Cash Flow Is Vital
It is a rare company owner that has no concerns about money. Above all, management of cash flow is vital. Starting a business means you are responsible for your company’s success. After that, you are the person who ensures your employees can afford to put food on the table. In addition, you must prepare for the unexpected.
With money being of such vital importance, you must control the finances of your business. Cash flow management is how you do this. We have highlighted three ways you can manage cash flow.
Security: it is about protecting your business in its early stages
Cash flow management is perhaps the most critical aspect of business finances. In other words, it is all about ensuring your incoming cash and outgoing expenses are balanced. Similarly, your goal is to make sure your company is not spending more money than the business is making.
Get this wrong, and your business will not survive, no matter how good its products or services are. Claiming business survivability is not scaremongering. As this article explains, poor cash flow management is why 82% of small businesses fail within their first five years.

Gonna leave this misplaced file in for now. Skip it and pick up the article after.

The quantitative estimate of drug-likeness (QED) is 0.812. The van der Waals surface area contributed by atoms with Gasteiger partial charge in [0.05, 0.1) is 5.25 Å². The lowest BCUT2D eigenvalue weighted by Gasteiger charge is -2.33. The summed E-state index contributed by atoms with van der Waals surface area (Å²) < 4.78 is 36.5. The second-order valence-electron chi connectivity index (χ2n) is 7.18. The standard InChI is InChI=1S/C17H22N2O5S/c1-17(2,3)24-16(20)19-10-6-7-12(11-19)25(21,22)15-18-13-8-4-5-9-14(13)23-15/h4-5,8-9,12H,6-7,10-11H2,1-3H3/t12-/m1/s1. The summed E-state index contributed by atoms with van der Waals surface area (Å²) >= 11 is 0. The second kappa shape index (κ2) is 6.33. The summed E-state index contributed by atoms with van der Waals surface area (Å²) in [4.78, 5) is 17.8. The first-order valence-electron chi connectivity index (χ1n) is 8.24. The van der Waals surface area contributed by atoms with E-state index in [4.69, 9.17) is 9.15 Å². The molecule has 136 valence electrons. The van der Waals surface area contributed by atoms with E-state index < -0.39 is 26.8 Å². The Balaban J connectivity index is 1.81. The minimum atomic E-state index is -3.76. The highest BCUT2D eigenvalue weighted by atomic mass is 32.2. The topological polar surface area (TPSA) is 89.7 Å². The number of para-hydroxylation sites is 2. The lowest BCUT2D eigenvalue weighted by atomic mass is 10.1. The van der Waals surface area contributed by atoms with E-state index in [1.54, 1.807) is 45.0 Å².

In addition, there are some other reasons companies fail before their sixth birthday:
- 79%: not having enough money to start with
- 77%: poor pricing (covers products but can also relate to salaries)
- 73%: over-optimism when it comes to sales targets
As these numbers show, cash flow management is a matter of life or death for small businesses. The basic principle is making sure you have enough available cash to keep your company afloat. It would be best if you built a cash reserve. How much? Some experts recommend having three months of expenses. Others recommend six months. I would suggest speaking to your CPA or financial adviser to determine the correct amount for your business. The following two sections of the article explain how you can have cash in the long and short term.
Long-term: loans give you capital to invest in tangible assets
Nearly eight out of 10 startups fail because they do not have sufficient capital from the outset. There are many reasons for this, but there is no doubt a key reason is those founders do not want to start in debt. Similarly, they probably did not have cash sitting idle in their personal bank accounts.